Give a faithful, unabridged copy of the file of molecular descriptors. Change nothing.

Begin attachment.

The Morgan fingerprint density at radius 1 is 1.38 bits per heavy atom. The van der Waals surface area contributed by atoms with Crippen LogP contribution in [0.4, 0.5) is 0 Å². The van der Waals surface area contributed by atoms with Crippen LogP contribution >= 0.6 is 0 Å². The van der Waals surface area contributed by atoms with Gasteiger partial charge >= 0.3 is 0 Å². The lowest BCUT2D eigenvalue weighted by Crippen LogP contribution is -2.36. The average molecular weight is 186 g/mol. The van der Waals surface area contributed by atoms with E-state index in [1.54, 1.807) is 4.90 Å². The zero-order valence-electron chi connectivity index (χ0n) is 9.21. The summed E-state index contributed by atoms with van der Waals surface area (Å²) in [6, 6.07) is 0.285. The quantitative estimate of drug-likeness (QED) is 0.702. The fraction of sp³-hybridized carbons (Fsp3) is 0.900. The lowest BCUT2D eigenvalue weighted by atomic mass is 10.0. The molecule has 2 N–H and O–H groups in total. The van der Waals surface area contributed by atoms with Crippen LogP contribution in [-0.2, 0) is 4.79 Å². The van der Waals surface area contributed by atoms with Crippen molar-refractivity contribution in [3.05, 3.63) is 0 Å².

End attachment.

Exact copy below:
The Morgan fingerprint density at radius 1 is 1.38 bits per heavy atom. The van der Waals surface area contributed by atoms with Crippen LogP contribution in [0.4, 0.5) is 0 Å². The van der Waals surface area contributed by atoms with Crippen LogP contribution >= 0.6 is 0 Å². The van der Waals surface area contributed by atoms with Gasteiger partial charge >= 0.3 is 0 Å². The lowest BCUT2D eigenvalue weighted by Crippen LogP contribution is -2.36. The average molecular weight is 186 g/mol. The van der Waals surface area contributed by atoms with E-state index in [1.54, 1.807) is 4.90 Å². The zero-order valence-electron chi connectivity index (χ0n) is 9.21. The summed E-state index contributed by atoms with van der Waals surface area (Å²) in [6, 6.07) is 0.285. The quantitative estimate of drug-likeness (QED) is 0.702. The fraction of sp³-hybridized carbons (Fsp3) is 0.900. The lowest BCUT2D eigenvalue weighted by atomic mass is 10.0. The molecule has 2 N–H and O–H groups in total. The van der Waals surface area contributed by atoms with Crippen LogP contribution in [-0.2, 0) is 4.79 Å². The van der Waals surface area contributed by atoms with Crippen molar-refractivity contribution in [3.05, 3.63) is 0 Å².